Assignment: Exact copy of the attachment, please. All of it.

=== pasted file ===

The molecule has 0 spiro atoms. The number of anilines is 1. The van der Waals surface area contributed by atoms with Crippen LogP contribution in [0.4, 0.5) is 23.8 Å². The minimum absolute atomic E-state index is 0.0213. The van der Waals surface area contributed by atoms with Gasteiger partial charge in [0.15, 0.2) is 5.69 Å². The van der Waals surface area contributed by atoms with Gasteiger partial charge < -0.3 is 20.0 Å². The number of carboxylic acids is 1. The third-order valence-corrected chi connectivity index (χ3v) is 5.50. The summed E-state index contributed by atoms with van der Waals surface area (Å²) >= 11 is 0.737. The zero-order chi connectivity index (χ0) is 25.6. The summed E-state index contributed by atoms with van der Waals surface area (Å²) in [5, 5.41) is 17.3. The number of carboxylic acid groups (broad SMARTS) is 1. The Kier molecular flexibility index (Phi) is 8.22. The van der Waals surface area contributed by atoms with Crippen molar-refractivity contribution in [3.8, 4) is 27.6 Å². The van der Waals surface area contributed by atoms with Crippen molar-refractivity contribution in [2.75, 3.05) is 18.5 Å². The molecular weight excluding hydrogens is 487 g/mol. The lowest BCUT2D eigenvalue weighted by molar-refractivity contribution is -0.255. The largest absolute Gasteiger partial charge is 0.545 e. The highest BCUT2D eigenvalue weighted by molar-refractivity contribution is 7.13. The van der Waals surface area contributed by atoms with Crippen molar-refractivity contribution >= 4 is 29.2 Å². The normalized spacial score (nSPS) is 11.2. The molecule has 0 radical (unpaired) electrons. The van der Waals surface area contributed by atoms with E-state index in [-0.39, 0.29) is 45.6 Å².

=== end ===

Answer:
The molecule has 0 spiro atoms. The number of anilines is 1. The van der Waals surface area contributed by atoms with Crippen LogP contribution in [0.4, 0.5) is 23.8 Å². The minimum absolute atomic E-state index is 0.0213. The van der Waals surface area contributed by atoms with Gasteiger partial charge in [0.15, 0.2) is 5.69 Å². The van der Waals surface area contributed by atoms with Gasteiger partial charge < -0.3 is 20.0 Å². The number of carboxylic acids is 1. The third-order valence-corrected chi connectivity index (χ3v) is 5.50. The summed E-state index contributed by atoms with van der Waals surface area (Å²) >= 11 is 0.737. The zero-order chi connectivity index (χ0) is 25.6. The summed E-state index contributed by atoms with van der Waals surface area (Å²) in [5, 5.41) is 17.3. The number of carboxylic acid groups (broad SMARTS) is 1. The Kier molecular flexibility index (Phi) is 8.22. The van der Waals surface area contributed by atoms with Crippen molar-refractivity contribution in [3.8, 4) is 27.6 Å². The van der Waals surface area contributed by atoms with Crippen molar-refractivity contribution in [2.75, 3.05) is 18.5 Å². The molecular weight excluding hydrogens is 487 g/mol. The lowest BCUT2D eigenvalue weighted by molar-refractivity contribution is -0.255. The largest absolute Gasteiger partial charge is 0.545 e. The highest BCUT2D eigenvalue weighted by molar-refractivity contribution is 7.13. The van der Waals surface area contributed by atoms with Crippen molar-refractivity contribution >= 4 is 29.2 Å². The normalized spacial score (nSPS) is 11.2. The molecule has 0 radical (unpaired) electrons. The van der Waals surface area contributed by atoms with E-state index in [-0.39, 0.29) is 45.6 Å².